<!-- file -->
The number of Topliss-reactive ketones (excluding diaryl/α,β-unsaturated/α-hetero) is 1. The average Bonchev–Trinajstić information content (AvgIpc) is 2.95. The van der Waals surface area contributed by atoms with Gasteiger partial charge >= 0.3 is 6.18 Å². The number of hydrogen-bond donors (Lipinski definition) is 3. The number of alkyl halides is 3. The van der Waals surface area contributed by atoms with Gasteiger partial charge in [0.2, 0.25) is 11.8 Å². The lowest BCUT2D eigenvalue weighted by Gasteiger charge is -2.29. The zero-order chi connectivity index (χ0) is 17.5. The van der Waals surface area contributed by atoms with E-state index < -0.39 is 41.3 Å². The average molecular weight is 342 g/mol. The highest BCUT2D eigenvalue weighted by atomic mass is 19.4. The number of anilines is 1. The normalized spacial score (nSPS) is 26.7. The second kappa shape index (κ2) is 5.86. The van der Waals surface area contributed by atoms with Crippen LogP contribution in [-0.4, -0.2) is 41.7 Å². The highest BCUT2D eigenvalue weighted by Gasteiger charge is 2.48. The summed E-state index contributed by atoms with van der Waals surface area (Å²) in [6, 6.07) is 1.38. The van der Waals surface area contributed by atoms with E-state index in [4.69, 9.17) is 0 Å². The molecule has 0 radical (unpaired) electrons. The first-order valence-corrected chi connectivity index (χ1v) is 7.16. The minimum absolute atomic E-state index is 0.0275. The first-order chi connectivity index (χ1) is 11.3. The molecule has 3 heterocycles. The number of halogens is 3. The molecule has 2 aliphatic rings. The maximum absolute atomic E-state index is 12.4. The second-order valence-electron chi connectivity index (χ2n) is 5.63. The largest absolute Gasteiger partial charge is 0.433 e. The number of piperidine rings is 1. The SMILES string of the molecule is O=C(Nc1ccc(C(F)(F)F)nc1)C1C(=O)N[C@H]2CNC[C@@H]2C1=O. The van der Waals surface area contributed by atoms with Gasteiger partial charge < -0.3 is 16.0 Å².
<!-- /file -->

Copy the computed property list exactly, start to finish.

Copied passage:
The number of Topliss-reactive ketones (excluding diaryl/α,β-unsaturated/α-hetero) is 1. The average Bonchev–Trinajstić information content (AvgIpc) is 2.95. The van der Waals surface area contributed by atoms with Gasteiger partial charge >= 0.3 is 6.18 Å². The number of hydrogen-bond donors (Lipinski definition) is 3. The number of alkyl halides is 3. The van der Waals surface area contributed by atoms with Gasteiger partial charge in [0.2, 0.25) is 11.8 Å². The lowest BCUT2D eigenvalue weighted by Gasteiger charge is -2.29. The zero-order chi connectivity index (χ0) is 17.5. The van der Waals surface area contributed by atoms with E-state index < -0.39 is 41.3 Å². The average molecular weight is 342 g/mol. The highest BCUT2D eigenvalue weighted by atomic mass is 19.4. The number of anilines is 1. The normalized spacial score (nSPS) is 26.7. The second kappa shape index (κ2) is 5.86. The van der Waals surface area contributed by atoms with Crippen LogP contribution in [-0.4, -0.2) is 41.7 Å². The highest BCUT2D eigenvalue weighted by Gasteiger charge is 2.48. The summed E-state index contributed by atoms with van der Waals surface area (Å²) in [6, 6.07) is 1.38. The van der Waals surface area contributed by atoms with E-state index in [4.69, 9.17) is 0 Å². The molecule has 0 radical (unpaired) electrons. The first-order valence-corrected chi connectivity index (χ1v) is 7.16. The minimum absolute atomic E-state index is 0.0275. The first-order chi connectivity index (χ1) is 11.3. The molecule has 3 heterocycles. The number of halogens is 3. The molecule has 2 aliphatic rings. The maximum absolute atomic E-state index is 12.4. The second-order valence-electron chi connectivity index (χ2n) is 5.63. The largest absolute Gasteiger partial charge is 0.433 e. The number of piperidine rings is 1. The SMILES string of the molecule is O=C(Nc1ccc(C(F)(F)F)nc1)C1C(=O)N[C@H]2CNC[C@@H]2C1=O. The van der Waals surface area contributed by atoms with Gasteiger partial charge < -0.3 is 16.0 Å².